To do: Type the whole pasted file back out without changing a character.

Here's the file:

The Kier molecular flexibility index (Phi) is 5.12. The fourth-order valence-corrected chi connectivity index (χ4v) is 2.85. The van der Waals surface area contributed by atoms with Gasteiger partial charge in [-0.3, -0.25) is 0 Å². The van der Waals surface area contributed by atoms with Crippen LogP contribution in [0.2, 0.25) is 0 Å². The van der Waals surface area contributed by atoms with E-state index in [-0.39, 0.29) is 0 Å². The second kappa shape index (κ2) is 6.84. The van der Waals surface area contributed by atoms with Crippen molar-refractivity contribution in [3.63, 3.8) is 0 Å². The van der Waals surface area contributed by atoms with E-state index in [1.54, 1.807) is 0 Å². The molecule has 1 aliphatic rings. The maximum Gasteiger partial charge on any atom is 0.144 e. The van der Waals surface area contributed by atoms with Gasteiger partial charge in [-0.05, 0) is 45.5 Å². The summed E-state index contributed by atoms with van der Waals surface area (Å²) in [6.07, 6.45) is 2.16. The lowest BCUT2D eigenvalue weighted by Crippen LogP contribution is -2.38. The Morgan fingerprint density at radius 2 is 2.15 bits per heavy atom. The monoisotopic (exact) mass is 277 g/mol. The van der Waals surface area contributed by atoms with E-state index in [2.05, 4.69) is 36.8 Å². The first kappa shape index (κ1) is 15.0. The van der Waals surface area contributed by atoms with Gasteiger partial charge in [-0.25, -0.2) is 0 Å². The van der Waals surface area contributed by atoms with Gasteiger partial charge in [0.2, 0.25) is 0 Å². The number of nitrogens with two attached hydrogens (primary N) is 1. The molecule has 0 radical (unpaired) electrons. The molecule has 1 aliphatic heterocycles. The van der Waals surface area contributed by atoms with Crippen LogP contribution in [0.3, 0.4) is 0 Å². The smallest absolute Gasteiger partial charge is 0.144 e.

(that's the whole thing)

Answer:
The Kier molecular flexibility index (Phi) is 5.12. The fourth-order valence-corrected chi connectivity index (χ4v) is 2.85. The van der Waals surface area contributed by atoms with Gasteiger partial charge in [-0.3, -0.25) is 0 Å². The van der Waals surface area contributed by atoms with Crippen LogP contribution in [0.2, 0.25) is 0 Å². The van der Waals surface area contributed by atoms with E-state index in [-0.39, 0.29) is 0 Å². The second kappa shape index (κ2) is 6.84. The van der Waals surface area contributed by atoms with Crippen molar-refractivity contribution in [3.63, 3.8) is 0 Å². The van der Waals surface area contributed by atoms with E-state index in [1.54, 1.807) is 0 Å². The molecule has 1 aliphatic rings. The maximum Gasteiger partial charge on any atom is 0.144 e. The van der Waals surface area contributed by atoms with Gasteiger partial charge in [-0.05, 0) is 45.5 Å². The summed E-state index contributed by atoms with van der Waals surface area (Å²) in [6.07, 6.45) is 2.16. The lowest BCUT2D eigenvalue weighted by Crippen LogP contribution is -2.38. The Morgan fingerprint density at radius 2 is 2.15 bits per heavy atom. The monoisotopic (exact) mass is 277 g/mol. The van der Waals surface area contributed by atoms with E-state index in [2.05, 4.69) is 36.8 Å². The first kappa shape index (κ1) is 15.0. The van der Waals surface area contributed by atoms with Gasteiger partial charge in [-0.25, -0.2) is 0 Å². The van der Waals surface area contributed by atoms with Gasteiger partial charge in [0.2, 0.25) is 0 Å². The number of nitrogens with two attached hydrogens (primary N) is 1. The molecule has 0 radical (unpaired) electrons. The molecule has 1 aliphatic heterocycles. The van der Waals surface area contributed by atoms with Crippen LogP contribution in [0.3, 0.4) is 0 Å². The smallest absolute Gasteiger partial charge is 0.144 e.